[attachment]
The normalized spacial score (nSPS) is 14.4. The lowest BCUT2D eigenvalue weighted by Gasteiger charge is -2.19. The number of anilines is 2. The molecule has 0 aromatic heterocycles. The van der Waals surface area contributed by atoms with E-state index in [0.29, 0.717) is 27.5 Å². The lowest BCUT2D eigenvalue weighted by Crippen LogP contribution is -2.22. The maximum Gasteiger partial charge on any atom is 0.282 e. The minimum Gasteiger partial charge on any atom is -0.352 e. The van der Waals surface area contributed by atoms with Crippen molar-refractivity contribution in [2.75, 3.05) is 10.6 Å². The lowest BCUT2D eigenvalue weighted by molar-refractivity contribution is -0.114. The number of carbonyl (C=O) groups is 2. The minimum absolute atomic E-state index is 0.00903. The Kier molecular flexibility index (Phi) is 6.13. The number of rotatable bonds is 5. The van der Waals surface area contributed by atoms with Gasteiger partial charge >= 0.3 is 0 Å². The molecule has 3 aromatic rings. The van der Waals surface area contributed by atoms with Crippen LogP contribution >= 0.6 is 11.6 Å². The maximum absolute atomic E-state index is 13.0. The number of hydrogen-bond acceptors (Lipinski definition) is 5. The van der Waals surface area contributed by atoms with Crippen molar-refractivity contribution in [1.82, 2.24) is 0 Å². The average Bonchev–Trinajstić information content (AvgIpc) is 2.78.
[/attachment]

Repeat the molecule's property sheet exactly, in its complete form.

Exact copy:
The normalized spacial score (nSPS) is 14.4. The lowest BCUT2D eigenvalue weighted by Gasteiger charge is -2.19. The number of anilines is 2. The molecule has 0 aromatic heterocycles. The van der Waals surface area contributed by atoms with E-state index in [0.29, 0.717) is 27.5 Å². The lowest BCUT2D eigenvalue weighted by Crippen LogP contribution is -2.22. The maximum Gasteiger partial charge on any atom is 0.282 e. The minimum Gasteiger partial charge on any atom is -0.352 e. The van der Waals surface area contributed by atoms with Crippen molar-refractivity contribution in [2.75, 3.05) is 10.6 Å². The lowest BCUT2D eigenvalue weighted by molar-refractivity contribution is -0.114. The number of carbonyl (C=O) groups is 2. The minimum absolute atomic E-state index is 0.00903. The Kier molecular flexibility index (Phi) is 6.13. The number of rotatable bonds is 5. The van der Waals surface area contributed by atoms with Gasteiger partial charge >= 0.3 is 0 Å². The molecule has 3 aromatic rings. The van der Waals surface area contributed by atoms with Crippen LogP contribution >= 0.6 is 11.6 Å². The maximum absolute atomic E-state index is 13.0. The number of hydrogen-bond acceptors (Lipinski definition) is 5. The van der Waals surface area contributed by atoms with Crippen molar-refractivity contribution in [1.82, 2.24) is 0 Å². The average Bonchev–Trinajstić information content (AvgIpc) is 2.78.